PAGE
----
Exclusions include war, insurrection or rebellion, self-inflicted injury, attempted suicide, or commission or attempt to commit a felony. Limitations on benefits apply to mental illness, anxiety, and alcohol, drug, or substance abuse and are limited to 12 months. For a more complete description of the exclusions and limitations, please consult the group certificate.
Yes. Each year during our open enrollment season you can make changes to or cancel your plan at any time.
There are at least five reasons you are financially exposed:
Since leave and disability retirement are separate programs with different eligibility requirements and do not coordinate, you could find yourself in extended periods of LWOP with no income coming in.
Leave donations are just that – donations which are not guaranteed for a specific period of time and are not tied to your monthly bills.
Now that you can convert your unused leave to increase your retirement income, like most federal employees, you should become more reluctant to make donations.
Disability retirement provides a base pension benefit that offers a two–year step rated down income stream that levels off at 40% of your high-3 average salary. This pension benefit is not only taxable, it doesn’t come with COLA. As an actively working employee you may find it difficult to live on this benefit amount.
The combination of LWOP with the reduced income received from disability retirement may force you to withdraw funds from your TSP, or other savings and investments, before you are ready. The premature liquidation of your TSP or other savings and investments will have a negative impact on your future income security.
Premiums are paid bi-weekly from your paycheck through salary allotment. Monthly-paid employees would pay monthly. All premiums are after-tax. Instructions are on this website after filling in your quote information.
The short answer is no. This is not designed for the costs to go up with age. However, the benefit does not automatically go up as your pay goes up. We will need to physically update coverage over the phone when you get a raise or promotion. The coverage is guaranteed renewable. As a matter of fact, with future pay increases and new updated coverage information, you will pay for the amount based on the rate when you originally took out your coverage. For example, a 30 year old policyholder taking out more coverage as a 40 year old will pay the 30 year old rate.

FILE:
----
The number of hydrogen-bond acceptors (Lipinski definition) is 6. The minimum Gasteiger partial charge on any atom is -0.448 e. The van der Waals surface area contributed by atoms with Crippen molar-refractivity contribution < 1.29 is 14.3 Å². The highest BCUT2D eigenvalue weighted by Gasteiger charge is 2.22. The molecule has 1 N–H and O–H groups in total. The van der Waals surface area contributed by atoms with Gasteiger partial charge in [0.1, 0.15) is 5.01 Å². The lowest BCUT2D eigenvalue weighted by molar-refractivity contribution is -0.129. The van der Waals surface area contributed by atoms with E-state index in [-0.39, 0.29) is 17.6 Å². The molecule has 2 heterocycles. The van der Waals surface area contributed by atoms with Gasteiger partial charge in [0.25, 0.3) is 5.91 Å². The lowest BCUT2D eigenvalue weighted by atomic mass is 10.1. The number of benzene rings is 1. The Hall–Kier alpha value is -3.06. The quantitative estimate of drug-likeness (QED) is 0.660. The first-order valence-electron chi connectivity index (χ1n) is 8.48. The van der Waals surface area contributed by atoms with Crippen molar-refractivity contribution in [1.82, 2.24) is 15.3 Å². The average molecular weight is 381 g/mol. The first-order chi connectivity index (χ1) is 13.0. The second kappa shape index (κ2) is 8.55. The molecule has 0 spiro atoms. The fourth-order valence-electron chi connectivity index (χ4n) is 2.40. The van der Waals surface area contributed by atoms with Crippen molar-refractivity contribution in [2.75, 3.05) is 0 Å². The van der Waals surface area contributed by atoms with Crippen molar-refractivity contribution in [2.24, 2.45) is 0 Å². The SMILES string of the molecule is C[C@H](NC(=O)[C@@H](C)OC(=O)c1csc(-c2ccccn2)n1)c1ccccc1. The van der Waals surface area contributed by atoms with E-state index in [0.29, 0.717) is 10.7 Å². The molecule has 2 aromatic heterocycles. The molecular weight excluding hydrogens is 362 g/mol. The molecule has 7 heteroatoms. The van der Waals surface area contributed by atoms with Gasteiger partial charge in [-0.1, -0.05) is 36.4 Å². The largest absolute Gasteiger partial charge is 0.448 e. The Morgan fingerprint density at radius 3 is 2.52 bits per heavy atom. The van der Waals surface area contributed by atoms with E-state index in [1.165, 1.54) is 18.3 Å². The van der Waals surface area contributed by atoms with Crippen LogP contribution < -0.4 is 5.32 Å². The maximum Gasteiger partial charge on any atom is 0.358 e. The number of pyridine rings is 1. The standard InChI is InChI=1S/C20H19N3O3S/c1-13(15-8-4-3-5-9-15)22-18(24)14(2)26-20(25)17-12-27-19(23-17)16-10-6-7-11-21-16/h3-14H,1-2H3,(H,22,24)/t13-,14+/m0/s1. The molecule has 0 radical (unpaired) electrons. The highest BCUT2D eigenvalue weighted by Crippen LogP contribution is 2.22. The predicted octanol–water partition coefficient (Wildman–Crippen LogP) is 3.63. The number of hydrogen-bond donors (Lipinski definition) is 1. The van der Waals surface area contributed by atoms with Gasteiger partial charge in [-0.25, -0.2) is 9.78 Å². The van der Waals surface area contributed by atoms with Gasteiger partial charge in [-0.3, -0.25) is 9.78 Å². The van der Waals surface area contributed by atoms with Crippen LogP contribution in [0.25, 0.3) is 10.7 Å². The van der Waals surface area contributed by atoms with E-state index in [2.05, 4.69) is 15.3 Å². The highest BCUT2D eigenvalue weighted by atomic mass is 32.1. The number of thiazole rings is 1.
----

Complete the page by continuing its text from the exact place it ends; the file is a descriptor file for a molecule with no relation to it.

Under FERS, you are considered disabled if you are unable to perform “useful and efficient service” in your position because of illness or injury. To qualify for disability retirement benefits, you must have at least 18 months of creditable service and your disabling condition must be expected to last at least 1 year.
If approved for FERS disability retirement, your two part pension formula is:
First 12 months (Second year of the Disability)
60% of High-3 – 100% of Social Security Benefit = Disability Retirement Benefit
Starting the 13th month (Third year of the Disability and forward)
40% of High-3 – 60% of Social Security Benefit = Disability Retirement Benefit
Your Paid Leave isn’t enough – Your employer restricts your ability to adequately bank enough leave to support you during times of a prolonged disability. Once exhausted, you are in a Leave without Pay (LWOP) status.
You will have to live on a fixed pension – Disability retirement provides a base pension income of approximately 40% of your high-3 salary to those who qualify. As an actively working employee, you may find it difficult to live off of this pension benefit.
Your employer doesn’t offer any assistance in helping you get back to work – Without any services to retrain disabled employees, you are trapped, living indefinitely on a fixed income that is below your current income standards and unable to improve your situation.